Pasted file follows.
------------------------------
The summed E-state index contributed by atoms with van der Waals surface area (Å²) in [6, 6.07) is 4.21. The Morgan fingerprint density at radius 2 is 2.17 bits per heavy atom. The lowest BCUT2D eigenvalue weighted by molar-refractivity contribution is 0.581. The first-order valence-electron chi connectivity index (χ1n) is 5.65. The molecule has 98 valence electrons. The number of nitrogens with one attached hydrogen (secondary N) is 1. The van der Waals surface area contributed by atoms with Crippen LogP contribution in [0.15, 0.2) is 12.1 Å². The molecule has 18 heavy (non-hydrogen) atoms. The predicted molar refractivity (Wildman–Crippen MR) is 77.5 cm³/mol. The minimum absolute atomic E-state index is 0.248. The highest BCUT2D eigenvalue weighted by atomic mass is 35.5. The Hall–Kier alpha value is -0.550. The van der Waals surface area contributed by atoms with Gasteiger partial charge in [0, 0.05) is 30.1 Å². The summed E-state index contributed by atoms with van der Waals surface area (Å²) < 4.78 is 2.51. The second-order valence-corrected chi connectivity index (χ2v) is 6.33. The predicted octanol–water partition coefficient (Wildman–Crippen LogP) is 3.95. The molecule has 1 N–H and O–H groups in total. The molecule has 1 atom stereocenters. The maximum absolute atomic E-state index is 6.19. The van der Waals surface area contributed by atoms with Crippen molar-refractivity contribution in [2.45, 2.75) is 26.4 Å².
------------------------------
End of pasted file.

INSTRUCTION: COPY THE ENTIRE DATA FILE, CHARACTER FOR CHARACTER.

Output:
The summed E-state index contributed by atoms with van der Waals surface area (Å²) in [6, 6.07) is 4.21. The Morgan fingerprint density at radius 2 is 2.17 bits per heavy atom. The lowest BCUT2D eigenvalue weighted by molar-refractivity contribution is 0.581. The first-order valence-electron chi connectivity index (χ1n) is 5.65. The molecule has 98 valence electrons. The number of nitrogens with one attached hydrogen (secondary N) is 1. The van der Waals surface area contributed by atoms with Crippen LogP contribution in [0.15, 0.2) is 12.1 Å². The molecule has 18 heavy (non-hydrogen) atoms. The predicted molar refractivity (Wildman–Crippen MR) is 77.5 cm³/mol. The minimum absolute atomic E-state index is 0.248. The highest BCUT2D eigenvalue weighted by atomic mass is 35.5. The Hall–Kier alpha value is -0.550. The van der Waals surface area contributed by atoms with Gasteiger partial charge in [0, 0.05) is 30.1 Å². The summed E-state index contributed by atoms with van der Waals surface area (Å²) < 4.78 is 2.51. The second-order valence-corrected chi connectivity index (χ2v) is 6.33. The predicted octanol–water partition coefficient (Wildman–Crippen LogP) is 3.95. The molecule has 1 N–H and O–H groups in total. The molecule has 1 atom stereocenters. The maximum absolute atomic E-state index is 6.19. The van der Waals surface area contributed by atoms with Crippen molar-refractivity contribution in [2.45, 2.75) is 26.4 Å².